Travel Reference
In-Depth Information
another vivid memory from the past, the apartment on the rue
Bourlamaque occupied by the couple who have just adopted her and
given her another name: Marie Éventurel. It was at this point in her life
that 'Pierrette Paul' first had the compelling desire to assume another
self, indeed, many other selves:
Tout à coup, elle avait envie très fort de devenir quelqu'un d'autre, un de
ces passants qui marche dans la neige, par exemple. Son désir le plus pro-
fond était d'habiter ailleurs qu'en elle-même … Éclater en dix, cent, mille
fragments vivaces; être dix, cent, mille personnes nouvelles et vivaces.
Aller de l'une à l'autre, non pas légèrement comme on change de robe,
mais habiter profondément un autre être avec ce que cela suppose de
connaissance, de compassion, d'enracinement, d'effort d'adaptation et de
redoutable mystère étranger. [63-4; Suddenly she felt a great urge to be-
come someone else, one of those passersby walking through the snow, for
example. Her deepest desire was to live in some other place than within
herself … To shatter into ten, a hundred, a thousand indestructible frag-
ments; to be ten, a hundred, a thousand new and indestructible persons.
To go from one to the other, not lightly as one changes dresses, but to inha-
bit profoundly another being with all the knowledge, the compassion, the
sense of rootedness, the efforts to adapt, and the strange and fearsome
mystery that would entail. (46-7)]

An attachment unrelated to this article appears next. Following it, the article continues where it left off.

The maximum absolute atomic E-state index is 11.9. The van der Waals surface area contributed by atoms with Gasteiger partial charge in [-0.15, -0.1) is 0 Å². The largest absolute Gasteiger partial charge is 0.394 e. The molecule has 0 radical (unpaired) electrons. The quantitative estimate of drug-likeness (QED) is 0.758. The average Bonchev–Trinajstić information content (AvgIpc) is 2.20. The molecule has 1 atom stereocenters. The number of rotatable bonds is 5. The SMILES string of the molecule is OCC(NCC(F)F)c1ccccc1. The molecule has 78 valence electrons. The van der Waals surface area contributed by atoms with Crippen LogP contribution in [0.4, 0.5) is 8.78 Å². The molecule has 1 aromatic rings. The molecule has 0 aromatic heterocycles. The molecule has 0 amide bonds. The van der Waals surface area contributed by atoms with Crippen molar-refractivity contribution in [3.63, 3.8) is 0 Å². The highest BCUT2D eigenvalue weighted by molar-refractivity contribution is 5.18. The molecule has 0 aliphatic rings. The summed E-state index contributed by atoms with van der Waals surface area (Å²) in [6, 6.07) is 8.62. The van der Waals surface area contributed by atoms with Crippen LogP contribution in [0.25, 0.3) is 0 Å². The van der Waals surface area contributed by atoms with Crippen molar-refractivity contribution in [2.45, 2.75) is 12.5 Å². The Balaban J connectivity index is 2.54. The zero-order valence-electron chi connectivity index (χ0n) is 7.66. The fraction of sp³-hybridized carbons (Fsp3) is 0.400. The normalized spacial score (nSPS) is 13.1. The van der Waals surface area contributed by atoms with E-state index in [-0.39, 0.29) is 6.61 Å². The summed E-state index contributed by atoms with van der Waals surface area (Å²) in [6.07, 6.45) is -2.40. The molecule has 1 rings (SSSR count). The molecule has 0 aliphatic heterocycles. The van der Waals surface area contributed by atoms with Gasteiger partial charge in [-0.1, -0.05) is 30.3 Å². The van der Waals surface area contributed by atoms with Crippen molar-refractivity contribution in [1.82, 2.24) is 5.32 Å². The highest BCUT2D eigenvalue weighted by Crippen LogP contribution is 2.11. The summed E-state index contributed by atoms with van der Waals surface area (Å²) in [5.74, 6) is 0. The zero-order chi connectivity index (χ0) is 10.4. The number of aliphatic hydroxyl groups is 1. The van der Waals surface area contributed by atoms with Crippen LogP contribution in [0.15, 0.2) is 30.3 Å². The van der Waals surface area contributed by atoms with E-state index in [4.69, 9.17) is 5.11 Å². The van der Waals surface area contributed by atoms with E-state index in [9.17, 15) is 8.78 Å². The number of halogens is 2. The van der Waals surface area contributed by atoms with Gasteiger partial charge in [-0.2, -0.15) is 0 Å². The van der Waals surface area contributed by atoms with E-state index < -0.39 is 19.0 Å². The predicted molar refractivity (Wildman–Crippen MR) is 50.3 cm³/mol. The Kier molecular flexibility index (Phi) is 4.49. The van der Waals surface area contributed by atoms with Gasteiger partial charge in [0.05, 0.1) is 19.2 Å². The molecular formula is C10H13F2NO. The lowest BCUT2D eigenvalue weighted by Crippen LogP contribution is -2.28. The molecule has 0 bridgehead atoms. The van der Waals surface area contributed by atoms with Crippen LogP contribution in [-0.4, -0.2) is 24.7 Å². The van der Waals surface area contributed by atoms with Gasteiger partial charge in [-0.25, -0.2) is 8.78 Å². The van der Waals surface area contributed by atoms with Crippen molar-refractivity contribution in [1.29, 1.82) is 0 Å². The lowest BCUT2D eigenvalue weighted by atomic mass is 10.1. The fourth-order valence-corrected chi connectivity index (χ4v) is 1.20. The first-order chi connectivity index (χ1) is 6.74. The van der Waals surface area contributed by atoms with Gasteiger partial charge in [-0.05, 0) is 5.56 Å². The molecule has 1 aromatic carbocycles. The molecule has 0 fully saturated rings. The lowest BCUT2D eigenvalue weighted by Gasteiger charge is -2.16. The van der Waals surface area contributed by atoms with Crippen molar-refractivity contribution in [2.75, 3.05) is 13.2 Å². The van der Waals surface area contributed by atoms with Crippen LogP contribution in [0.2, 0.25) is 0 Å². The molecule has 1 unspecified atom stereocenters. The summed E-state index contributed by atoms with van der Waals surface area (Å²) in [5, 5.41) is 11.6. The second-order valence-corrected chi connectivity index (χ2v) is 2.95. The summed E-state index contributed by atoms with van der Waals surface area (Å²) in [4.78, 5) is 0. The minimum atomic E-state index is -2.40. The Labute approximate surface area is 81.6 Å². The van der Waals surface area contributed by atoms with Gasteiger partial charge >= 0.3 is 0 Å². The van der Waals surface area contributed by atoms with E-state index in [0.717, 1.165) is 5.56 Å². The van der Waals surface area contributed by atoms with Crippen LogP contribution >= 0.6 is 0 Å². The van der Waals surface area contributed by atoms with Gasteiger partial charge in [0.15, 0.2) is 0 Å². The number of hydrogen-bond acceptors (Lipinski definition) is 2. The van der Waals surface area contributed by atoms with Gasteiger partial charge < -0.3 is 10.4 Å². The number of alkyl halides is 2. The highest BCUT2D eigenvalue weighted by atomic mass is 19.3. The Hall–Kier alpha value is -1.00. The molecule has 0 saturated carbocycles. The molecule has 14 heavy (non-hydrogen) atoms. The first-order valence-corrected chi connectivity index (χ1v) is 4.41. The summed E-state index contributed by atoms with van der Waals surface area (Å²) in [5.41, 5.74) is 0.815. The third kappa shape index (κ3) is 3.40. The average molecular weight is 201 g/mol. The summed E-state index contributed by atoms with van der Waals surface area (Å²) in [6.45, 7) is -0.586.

This passage is a key to the concept of identity expressed in this novel,
based (for this character at least, deprived as she is by knowledge of her
birth parents) not on the discovery of one's true 'self' but on the coexis-
tence of multiple selves, each one housing its own truth. The self would
not have a 'centre' around which a stable architecture would be con-
structed, but would be fragmented into many components, not only as
an escape from one's 'self,' but as a discovery of one's 'identity' through
the many selves that make up the constellation of luminous points that
compose it. It is no doubt this polymorphous concept of identity that
explains Hébert's choice of a third-person narration highly focalized on
Flora, rather than a first-person narration, which might imply a cen-
tred, singular self. One might say that, as with the city, Flora's identity
is progressively 'mapped' by the many points that comprise it.
If, then, we transpose this polymorphous concept of personal iden-
tity to the national level, as Hébert repeatedly invites us to do, we move
towards the notion of multiculturalism now at the forefront of debates
in Quebec (chapter ten). 13 Not only has this possibility been embedded
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